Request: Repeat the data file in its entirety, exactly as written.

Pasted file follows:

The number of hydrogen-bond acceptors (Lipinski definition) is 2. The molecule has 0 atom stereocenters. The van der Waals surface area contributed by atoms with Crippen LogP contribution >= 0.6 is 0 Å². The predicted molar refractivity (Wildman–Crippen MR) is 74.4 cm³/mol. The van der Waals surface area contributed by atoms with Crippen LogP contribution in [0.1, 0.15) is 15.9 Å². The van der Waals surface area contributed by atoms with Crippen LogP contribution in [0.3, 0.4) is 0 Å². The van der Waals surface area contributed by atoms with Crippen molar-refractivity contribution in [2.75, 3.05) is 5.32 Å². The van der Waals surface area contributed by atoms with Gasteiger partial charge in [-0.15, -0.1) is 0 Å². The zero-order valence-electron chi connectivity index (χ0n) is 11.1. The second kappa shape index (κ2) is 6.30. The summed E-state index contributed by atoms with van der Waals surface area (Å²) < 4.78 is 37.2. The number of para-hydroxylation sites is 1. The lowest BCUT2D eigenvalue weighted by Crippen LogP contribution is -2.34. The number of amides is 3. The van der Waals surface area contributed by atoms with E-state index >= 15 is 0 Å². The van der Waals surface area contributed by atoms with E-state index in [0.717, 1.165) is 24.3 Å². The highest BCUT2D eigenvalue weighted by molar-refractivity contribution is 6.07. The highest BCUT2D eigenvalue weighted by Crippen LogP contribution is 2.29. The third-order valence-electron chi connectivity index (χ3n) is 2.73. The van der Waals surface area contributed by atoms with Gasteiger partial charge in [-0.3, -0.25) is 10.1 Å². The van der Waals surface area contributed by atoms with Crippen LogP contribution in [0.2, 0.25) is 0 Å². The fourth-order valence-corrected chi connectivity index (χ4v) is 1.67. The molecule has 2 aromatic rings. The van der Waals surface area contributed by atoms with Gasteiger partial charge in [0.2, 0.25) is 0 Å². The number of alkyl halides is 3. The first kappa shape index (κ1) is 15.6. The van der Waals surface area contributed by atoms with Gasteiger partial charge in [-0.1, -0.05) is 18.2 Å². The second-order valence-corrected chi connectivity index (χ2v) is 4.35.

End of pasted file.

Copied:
The number of hydrogen-bond acceptors (Lipinski definition) is 2. The molecule has 0 atom stereocenters. The van der Waals surface area contributed by atoms with Crippen LogP contribution >= 0.6 is 0 Å². The predicted molar refractivity (Wildman–Crippen MR) is 74.4 cm³/mol. The van der Waals surface area contributed by atoms with Crippen LogP contribution in [0.1, 0.15) is 15.9 Å². The van der Waals surface area contributed by atoms with Crippen LogP contribution in [0.3, 0.4) is 0 Å². The van der Waals surface area contributed by atoms with Crippen molar-refractivity contribution in [2.75, 3.05) is 5.32 Å². The van der Waals surface area contributed by atoms with Gasteiger partial charge in [-0.15, -0.1) is 0 Å². The zero-order valence-electron chi connectivity index (χ0n) is 11.1. The second kappa shape index (κ2) is 6.30. The summed E-state index contributed by atoms with van der Waals surface area (Å²) < 4.78 is 37.2. The number of para-hydroxylation sites is 1. The lowest BCUT2D eigenvalue weighted by Crippen LogP contribution is -2.34. The number of amides is 3. The van der Waals surface area contributed by atoms with E-state index >= 15 is 0 Å². The van der Waals surface area contributed by atoms with E-state index in [0.717, 1.165) is 24.3 Å². The highest BCUT2D eigenvalue weighted by molar-refractivity contribution is 6.07. The highest BCUT2D eigenvalue weighted by Crippen LogP contribution is 2.29. The third-order valence-electron chi connectivity index (χ3n) is 2.73. The van der Waals surface area contributed by atoms with Gasteiger partial charge in [-0.3, -0.25) is 10.1 Å². The van der Waals surface area contributed by atoms with Crippen LogP contribution in [0.2, 0.25) is 0 Å². The fourth-order valence-corrected chi connectivity index (χ4v) is 1.67. The molecule has 2 aromatic rings. The van der Waals surface area contributed by atoms with Gasteiger partial charge in [0.2, 0.25) is 0 Å². The number of alkyl halides is 3. The first kappa shape index (κ1) is 15.6. The van der Waals surface area contributed by atoms with Gasteiger partial charge in [-0.1, -0.05) is 18.2 Å². The second-order valence-corrected chi connectivity index (χ2v) is 4.35.